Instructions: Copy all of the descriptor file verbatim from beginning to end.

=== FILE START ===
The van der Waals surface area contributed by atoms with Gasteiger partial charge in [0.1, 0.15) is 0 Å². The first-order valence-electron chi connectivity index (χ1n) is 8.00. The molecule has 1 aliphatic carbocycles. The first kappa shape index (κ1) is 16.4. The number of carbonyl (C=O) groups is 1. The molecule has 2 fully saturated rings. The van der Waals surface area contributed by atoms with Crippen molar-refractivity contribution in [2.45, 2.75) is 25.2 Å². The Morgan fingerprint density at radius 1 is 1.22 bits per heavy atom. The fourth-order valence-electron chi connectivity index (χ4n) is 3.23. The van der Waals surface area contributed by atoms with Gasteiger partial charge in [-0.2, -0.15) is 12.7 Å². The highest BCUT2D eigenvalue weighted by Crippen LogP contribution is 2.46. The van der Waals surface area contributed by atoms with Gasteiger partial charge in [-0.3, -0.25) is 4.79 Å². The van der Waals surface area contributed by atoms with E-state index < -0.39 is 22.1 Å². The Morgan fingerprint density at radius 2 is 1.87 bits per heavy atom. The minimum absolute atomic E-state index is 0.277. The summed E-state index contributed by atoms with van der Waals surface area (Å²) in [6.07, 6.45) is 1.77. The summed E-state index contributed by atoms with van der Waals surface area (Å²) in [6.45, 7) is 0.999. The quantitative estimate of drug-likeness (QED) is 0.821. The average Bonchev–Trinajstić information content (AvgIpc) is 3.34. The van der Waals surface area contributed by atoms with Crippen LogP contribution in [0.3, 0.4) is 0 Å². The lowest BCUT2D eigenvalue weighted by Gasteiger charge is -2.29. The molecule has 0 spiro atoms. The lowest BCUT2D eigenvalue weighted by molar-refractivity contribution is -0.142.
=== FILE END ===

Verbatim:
The van der Waals surface area contributed by atoms with Gasteiger partial charge in [0.1, 0.15) is 0 Å². The first-order valence-electron chi connectivity index (χ1n) is 8.00. The molecule has 1 aliphatic carbocycles. The first kappa shape index (κ1) is 16.4. The number of carbonyl (C=O) groups is 1. The molecule has 2 fully saturated rings. The van der Waals surface area contributed by atoms with Crippen molar-refractivity contribution in [2.45, 2.75) is 25.2 Å². The Morgan fingerprint density at radius 1 is 1.22 bits per heavy atom. The fourth-order valence-electron chi connectivity index (χ4n) is 3.23. The van der Waals surface area contributed by atoms with Gasteiger partial charge in [-0.2, -0.15) is 12.7 Å². The highest BCUT2D eigenvalue weighted by Crippen LogP contribution is 2.46. The van der Waals surface area contributed by atoms with Gasteiger partial charge in [-0.3, -0.25) is 4.79 Å². The van der Waals surface area contributed by atoms with E-state index < -0.39 is 22.1 Å². The Morgan fingerprint density at radius 2 is 1.87 bits per heavy atom. The minimum absolute atomic E-state index is 0.277. The summed E-state index contributed by atoms with van der Waals surface area (Å²) in [6.07, 6.45) is 1.77. The summed E-state index contributed by atoms with van der Waals surface area (Å²) in [6.45, 7) is 0.999. The quantitative estimate of drug-likeness (QED) is 0.821. The average Bonchev–Trinajstić information content (AvgIpc) is 3.34. The van der Waals surface area contributed by atoms with Crippen LogP contribution in [0.3, 0.4) is 0 Å². The lowest BCUT2D eigenvalue weighted by Gasteiger charge is -2.29. The molecule has 0 spiro atoms. The lowest BCUT2D eigenvalue weighted by molar-refractivity contribution is -0.142.